Kicking some tyres at the Web Summit
The sound of the crowd at last week’s two-day Web Summit in Dublin? Sell, sell, sell. When you stand on the balcony overlooking the main room in the RDS and take it all in, the hubbub is impressive as a …
The sound of the crowd at last week’s two-day Web Summit in Dublin? Sell, sell, sell. When you stand on the balcony overlooking the main room in the RDS and take it all in, the hubbub is impressive as a couple of hundred start-ups take to their stands to hawk their wares. Elsewhere, there are different stages hosting presentations, panel discussions and workshops, as well as various nooks and crannies housing investors and men in blazers and open-neck shirts who confidently tell TV reporters that they have “millions of dollars” to invest.
Spot the men in blazers
All in all, there are over 3,000 people wandering around taking it all in, like farmers at a mart. But, just like those farmers, you wonder who is swayed by the finely calibrated chatter and practice-makes-perfect pitches. If it’s all about sell, sell, sell, who exactly is buying? Are the marketing dudes and PR ladies (or marketing ladies and PR dudes, if you wish) who are here in abundance – certainly, there are way more of them in attendance than makers and coders – really who you want to attract?
There’s certainly an element of tyre-kicking going on, which is something all start-ups have to deal with. But while there are undoubtedly some who came to the Web Summit to run a rule over projects and burgeoning enterprises they knew nothing about before heading to Dublin 4, the serious money men and women have done their homework long before coming to town and knew exactly who or what they were after. It’s how A&R and talent-spotting works: you do your homework in advance, you know exactly what you’re after and you look for people who have already put in the hard work. Take SmartThings, for example, which won the Spark of Genius competition at the Web Summit. Its Kickstarter campaign was massively oversubscribed because people think it’s a project worth buying into.
If SmartThings are already on the fast-track, there are hundreds of other startups here vying to just get a leg-up on the same ladder by all means necessary. From protyping what they’re trying to produce to pitching at anyone who loitered by their stand for more than 10 seconds (even if they were just looking for a spare plug to recharge their phone), they have their game face on at all times. Such is the nature of startup culture that many here will be back here again next year with something new or a different version of the same thing to sell. The energy, gumption and enthusiasm to do all of this is there in spades.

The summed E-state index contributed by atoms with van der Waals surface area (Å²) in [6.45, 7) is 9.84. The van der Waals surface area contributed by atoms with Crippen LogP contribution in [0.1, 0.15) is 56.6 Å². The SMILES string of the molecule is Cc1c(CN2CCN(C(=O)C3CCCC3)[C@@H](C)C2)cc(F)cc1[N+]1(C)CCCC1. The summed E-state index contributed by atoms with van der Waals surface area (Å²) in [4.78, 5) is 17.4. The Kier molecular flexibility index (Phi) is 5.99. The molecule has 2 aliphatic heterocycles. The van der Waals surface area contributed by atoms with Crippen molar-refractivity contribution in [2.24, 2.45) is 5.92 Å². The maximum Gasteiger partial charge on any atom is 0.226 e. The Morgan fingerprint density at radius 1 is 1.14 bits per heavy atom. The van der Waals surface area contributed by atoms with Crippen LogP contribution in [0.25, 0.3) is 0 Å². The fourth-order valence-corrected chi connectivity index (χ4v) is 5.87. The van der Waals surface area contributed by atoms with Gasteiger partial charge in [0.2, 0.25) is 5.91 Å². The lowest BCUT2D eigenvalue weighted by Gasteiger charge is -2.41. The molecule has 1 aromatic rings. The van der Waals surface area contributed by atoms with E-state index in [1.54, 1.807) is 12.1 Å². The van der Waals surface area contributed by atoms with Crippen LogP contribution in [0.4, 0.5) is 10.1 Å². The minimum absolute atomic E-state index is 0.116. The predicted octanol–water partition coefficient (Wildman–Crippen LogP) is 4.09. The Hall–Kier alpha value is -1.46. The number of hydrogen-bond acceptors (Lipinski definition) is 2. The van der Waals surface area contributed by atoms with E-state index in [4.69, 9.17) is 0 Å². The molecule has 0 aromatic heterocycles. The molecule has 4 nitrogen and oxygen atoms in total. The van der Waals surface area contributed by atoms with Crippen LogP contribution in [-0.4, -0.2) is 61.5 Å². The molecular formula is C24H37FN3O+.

You could apply these attributes (and others) to Paddy Cosgrave, the man who set up the Web Summit and the F.ounders event. Cosgrave has come a long way since he was pushing Rock the Vote at us back in 2007 and, while there may be questions over some aspects of the operation, the manner in which Web Summit dominated the domestic business and tech agenda last week was quite remarkable. Stories from the Summit topped and tailed many news bulletins and reports, which is a considerable achievement for an event which is still in its infancy. As startups go, Cosgrave has a winner on his hands.
Yet, as the editorial in this paper noted on Saturday, “any conference such as the Dublin Web Summit has about seven years before the tech set move on to ‘the new new thing’” so the onus is on Cosgrave and his team to buck that trend and reinvent the conference. It can be done – look at how SXSW Interactive, an event Cosgrave may have ambitions to emulate, has survived and morphed into something else entirely to what it was in the beginning, for instance – but it takes careful work and planning and a different tack than just sell-sell-sell.
For instance, one of the biggest drawbacks for me at this year’s Summit was the lack of any bite to the content. Most of the panel discussions and presentations were full of PR smoke and mirrors with little real substance to the discussion. There was too much airbrushing going on, too many cosy conversations between vested interests (Pinterest co-founder Paul Sciarra was interviewed by Michael Birch, who just happens to be one of the investors in his company, so you can imagine how that one went down) and too much hit air.
Of course, you’re not going to get all these people flying into Dublin if they know they’re going to face sticky questions. There are little follow-up, for example, when Beats By Dre president Luke Wood talked about certain “financial reasons” behind the company’s decision to locate its international HQ in Dublin. But, for instance, SXSW Interactive has thrived because its panel discussions are at a much higher pitch with moderators not afraid to ask hard questions and most of the ideas for the conference’s content are generated by the SXSWi community. By giving the power to the community, the conference has manged to outlast the pack. Has the Web Summit got a similar community at this stage which it can tap into?
At the same time, there were some panels which went far beyond the simplistic PR pitch. Daphne Koller of Stanford University and Coursera was hugely engaging as she spoke about the growth in numbers taking online university courses and the problems and advantages which upscaling brings, while the discussion about political activism with Wael Ghonim, Joe Green and Maya Baratz was fascinating and wide-ranging which didn’t pull any punches.
Yet it was noticable that the main stage room was not quite as hopping for these as it was for others. Perhaps the Web Summit community simply doesn’t want such discussions and distractions and is happy to be a sell-sell-sell marketplace for start-ups? How Web Summit 2013 deals with these and other matters will be very interesting to observe as it continues to find its feet.